‘I’m with Joe’

However, Biden’s supporters have been more publicly vocal than the doubters.

Senate Majority Leader Chuck Schumer of New York repeated to a series of reporter questions, “I’ve said before, I’m with Joe.”

An older clean shaven man wearing glasses and a suit and tie points at someone while standing in front of microphones.
Senate Majority Leader Chuck Schumer of New York expressed his support for Biden’s candidacy when he spoke with reporters on Capitol Hill in Washington, D.C, on Tuesday. (Cliff Owen/The Associated Press)

Biden has also garnered public shows of support from members of the influential Congressional Black Caucus (CBC), as well as those from the Congressional Hispanic Caucus. Some progressives who have often been the most apt to criticize some of the White House’s policies the past three years have also given him full-throated support, including Alexandria Ocasio-Cortez of New York and Pramila Jayapal of Washington.

And at least one key House Democrat reversed course.

“He said he’s going to remain in, he’s our candidate and we’re going to support him,” said Rep. Jerry Nadler of New York, the top Democrat on the judiciary committee, on CNN. Over the weekend he was among those privately saying Biden should not run, according to multiple sources who spoke to AP.

Party hopes to focus on Republicans, and soon

The Democratic National Convention to nominate Biden is scheduled for Aug. 19, and the president would have to agree to release his delegates before another candidate could even be contemplated. Even then, the process would be complicated, and some Republican groups have promised lawsuits over ballot access — which is determined at the state level — for any candidate not named Biden.

Biden’s week includes a full schedule, with the 81-year-old shifting between domestic priorities and the 75th anniversary NATO summitwith many eyeing his Thursday news conference at the alliance meetup as another test of his vigour.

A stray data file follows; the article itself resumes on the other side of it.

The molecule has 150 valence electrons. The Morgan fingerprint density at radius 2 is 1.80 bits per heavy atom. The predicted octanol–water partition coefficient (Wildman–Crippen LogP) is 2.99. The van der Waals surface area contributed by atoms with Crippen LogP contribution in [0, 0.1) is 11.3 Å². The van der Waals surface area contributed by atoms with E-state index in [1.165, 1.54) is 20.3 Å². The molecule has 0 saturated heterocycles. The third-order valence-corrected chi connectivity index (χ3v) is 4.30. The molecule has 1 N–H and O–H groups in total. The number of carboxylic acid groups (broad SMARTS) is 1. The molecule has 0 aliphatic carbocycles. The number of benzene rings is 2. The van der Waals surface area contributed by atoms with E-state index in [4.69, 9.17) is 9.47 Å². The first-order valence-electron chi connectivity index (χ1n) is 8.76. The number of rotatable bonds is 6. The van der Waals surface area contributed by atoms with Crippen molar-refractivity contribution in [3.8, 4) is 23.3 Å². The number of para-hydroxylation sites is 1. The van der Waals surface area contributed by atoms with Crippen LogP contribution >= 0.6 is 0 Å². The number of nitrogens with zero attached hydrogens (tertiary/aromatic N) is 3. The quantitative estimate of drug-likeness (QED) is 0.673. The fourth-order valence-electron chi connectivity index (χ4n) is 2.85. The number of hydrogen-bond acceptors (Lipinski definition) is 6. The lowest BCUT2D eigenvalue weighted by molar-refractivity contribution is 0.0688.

He spent part of his Tuesday evening speaking on a virtual call with more than 200 Democratic mayors, saying he will win re-election with “basic block-and-tackling” and boasting of the thousands of calls being made to voters, according to a readout from his campaign. On Wednesday, he is expected to join the executive council meeting for the AFL-CIO, the largest association of trade unions.

Democrats hope to quickly put focus back on the Republicans, who hold a convention next week for a candidate who faces four criminal indictments, and are promising a Project 2025 party agenda the Democrats characterize as authoritarian and radical.

A large clean shaven bald man wearing a hoodie speaks into a microphone outside in front of a small crowd visible in the photograph as nearby an older clean shaven man in sunglasses and a suit and collared shirt stands.
Sen. John Fetterman of Pennsylvania speaks as Biden, left, listens at a campaign rally in Harrisburg, Pa., on Sunday. (Manuel Balce Ceneta/The Associated Press)

That list includes John Fetterman, the junior senator from Pennsylvania, who managed to come back from his own worrisome performance in a debate in 2022, amid a long recovery from a stroke.

“Joe Biden is our guy. He’s my guy. And he’s the only guy ever to kick Trump’s ass,” Fetterman said after Tuesday’s meeting.

Asked about the mood in the room as senators met Tuesday, Fetterman joked: “It was magic, like a Taylor Swift concert.”